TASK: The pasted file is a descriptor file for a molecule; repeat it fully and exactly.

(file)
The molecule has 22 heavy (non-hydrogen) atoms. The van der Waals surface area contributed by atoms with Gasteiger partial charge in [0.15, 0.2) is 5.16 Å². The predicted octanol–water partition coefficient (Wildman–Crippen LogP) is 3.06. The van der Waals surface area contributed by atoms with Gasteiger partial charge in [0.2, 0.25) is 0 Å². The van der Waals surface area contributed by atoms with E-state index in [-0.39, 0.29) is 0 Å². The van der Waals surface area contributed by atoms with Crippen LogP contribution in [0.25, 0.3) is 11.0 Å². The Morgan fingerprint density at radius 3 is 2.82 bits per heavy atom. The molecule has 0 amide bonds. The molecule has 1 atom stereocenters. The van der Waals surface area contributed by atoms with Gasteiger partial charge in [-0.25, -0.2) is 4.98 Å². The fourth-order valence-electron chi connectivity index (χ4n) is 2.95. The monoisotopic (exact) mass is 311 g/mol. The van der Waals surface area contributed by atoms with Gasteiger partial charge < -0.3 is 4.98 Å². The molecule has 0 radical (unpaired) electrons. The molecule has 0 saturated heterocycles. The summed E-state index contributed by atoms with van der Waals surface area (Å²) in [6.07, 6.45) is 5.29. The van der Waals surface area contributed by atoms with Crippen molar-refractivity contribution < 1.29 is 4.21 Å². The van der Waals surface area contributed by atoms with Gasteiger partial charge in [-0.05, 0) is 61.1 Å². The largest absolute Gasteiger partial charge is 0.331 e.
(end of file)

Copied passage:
The molecule has 22 heavy (non-hydrogen) atoms. The van der Waals surface area contributed by atoms with Gasteiger partial charge in [0.15, 0.2) is 5.16 Å². The predicted octanol–water partition coefficient (Wildman–Crippen LogP) is 3.06. The van der Waals surface area contributed by atoms with Gasteiger partial charge in [0.2, 0.25) is 0 Å². The van der Waals surface area contributed by atoms with E-state index in [-0.39, 0.29) is 0 Å². The van der Waals surface area contributed by atoms with Crippen LogP contribution in [0.25, 0.3) is 11.0 Å². The Morgan fingerprint density at radius 3 is 2.82 bits per heavy atom. The molecule has 0 amide bonds. The molecule has 1 atom stereocenters. The van der Waals surface area contributed by atoms with Gasteiger partial charge in [-0.25, -0.2) is 4.98 Å². The fourth-order valence-electron chi connectivity index (χ4n) is 2.95. The monoisotopic (exact) mass is 311 g/mol. The van der Waals surface area contributed by atoms with Gasteiger partial charge < -0.3 is 4.98 Å². The molecule has 0 radical (unpaired) electrons. The molecule has 0 saturated heterocycles. The summed E-state index contributed by atoms with van der Waals surface area (Å²) in [6.07, 6.45) is 5.29. The van der Waals surface area contributed by atoms with Crippen molar-refractivity contribution < 1.29 is 4.21 Å². The van der Waals surface area contributed by atoms with Gasteiger partial charge in [-0.05, 0) is 61.1 Å². The largest absolute Gasteiger partial charge is 0.331 e.